How Do Video Games Affect Your Heart Rate?
By Ian Ragsdale
Updated September 22, 2017
With video game consoles in more than 80 percent of American children’s bedrooms, medical journals and gamer magazines alike are reporting on the potential health risks and benefits of playing video games. Although heart rate is an objective measurement, a rise in heart rate does not always entail an equivalent increase in calorie burn. Anyone experiencing unusually high heart rates while playing video games should seek medical help.
Resting Heart Rate
Any rise in heart rate is measured in comparison to an individual’s resting heart rate. Because resting heart rates vary by age and from person to person, it’s difficult to give an exact assessment of heart rate change during video game play that is applicable to everyone. The following statements are only guidelines for heart rate change.
Seated Video Games
Calm games played while sitting still produce minuscule rises in heart rate. On the other hand, violent, intense or disturbing games have produced reported heart rates up to 40 percent above the resting rate due to adrenaline and stress.
Active Video Games
Lightly active video games like Wii tennis have been shown to raise children’s heart rates by 20 beats per minute, corresponding to an approximately 20 percent rise from the resting heart rate.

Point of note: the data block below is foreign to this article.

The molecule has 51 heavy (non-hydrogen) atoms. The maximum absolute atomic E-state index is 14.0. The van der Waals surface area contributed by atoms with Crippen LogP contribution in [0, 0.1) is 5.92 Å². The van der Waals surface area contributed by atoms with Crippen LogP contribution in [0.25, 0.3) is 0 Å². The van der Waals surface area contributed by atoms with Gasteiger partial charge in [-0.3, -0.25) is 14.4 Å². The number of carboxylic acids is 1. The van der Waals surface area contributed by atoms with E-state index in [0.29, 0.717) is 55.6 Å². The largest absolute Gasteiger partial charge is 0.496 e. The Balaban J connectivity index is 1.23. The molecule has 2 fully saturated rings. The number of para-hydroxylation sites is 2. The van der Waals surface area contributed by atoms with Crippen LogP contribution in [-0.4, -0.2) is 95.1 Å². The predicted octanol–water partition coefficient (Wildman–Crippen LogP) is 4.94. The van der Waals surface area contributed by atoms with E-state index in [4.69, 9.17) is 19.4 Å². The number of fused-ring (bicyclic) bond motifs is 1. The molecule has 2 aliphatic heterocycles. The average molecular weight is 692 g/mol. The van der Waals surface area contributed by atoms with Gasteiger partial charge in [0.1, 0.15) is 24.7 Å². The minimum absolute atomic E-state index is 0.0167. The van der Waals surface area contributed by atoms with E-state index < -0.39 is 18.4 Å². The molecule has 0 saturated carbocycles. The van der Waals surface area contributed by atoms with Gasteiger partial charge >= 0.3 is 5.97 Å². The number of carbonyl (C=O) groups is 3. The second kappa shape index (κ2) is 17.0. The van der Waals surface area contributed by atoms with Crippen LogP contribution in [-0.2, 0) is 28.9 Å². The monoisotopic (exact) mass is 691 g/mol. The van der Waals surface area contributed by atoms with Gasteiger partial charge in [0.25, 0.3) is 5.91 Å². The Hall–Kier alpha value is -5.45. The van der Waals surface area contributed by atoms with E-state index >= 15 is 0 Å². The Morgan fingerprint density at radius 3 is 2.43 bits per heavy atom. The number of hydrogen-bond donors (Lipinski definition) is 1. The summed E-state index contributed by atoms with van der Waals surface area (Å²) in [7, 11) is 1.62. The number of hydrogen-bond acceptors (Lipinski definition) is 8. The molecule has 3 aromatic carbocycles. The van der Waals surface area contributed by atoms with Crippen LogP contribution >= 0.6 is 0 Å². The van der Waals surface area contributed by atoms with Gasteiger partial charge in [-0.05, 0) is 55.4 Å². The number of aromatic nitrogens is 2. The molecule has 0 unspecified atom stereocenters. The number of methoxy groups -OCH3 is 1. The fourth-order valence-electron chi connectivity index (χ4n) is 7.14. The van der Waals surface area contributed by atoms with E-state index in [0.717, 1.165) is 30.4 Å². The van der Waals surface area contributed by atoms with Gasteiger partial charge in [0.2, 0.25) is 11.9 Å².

Running and Dancing Games
Games requiring full body physical activity, especially mat games like Dance Dance Revolution and Japan’s XaviX J-Mat, have been shown to increase children’s heart rates by 79 beats per minute or almost 100 percent. Such heart rates can approach the American Heart Association’s target rates for vigorous exercise.
Studies have also shown that playing video games with violent or disturbing imagery can have long-lasting physiological effects. Teenagers can have higher resting heart rates--and even stronger heart rates during sleep--for hours after playing violent games.
Ian Ragsdale has been writing professionally since 2003 when he became an entertainment writer for the "University Star" at Texas State University. He has since written extensively for various websites. Ragsdale has a Bachelor of Arts in English from Rice University.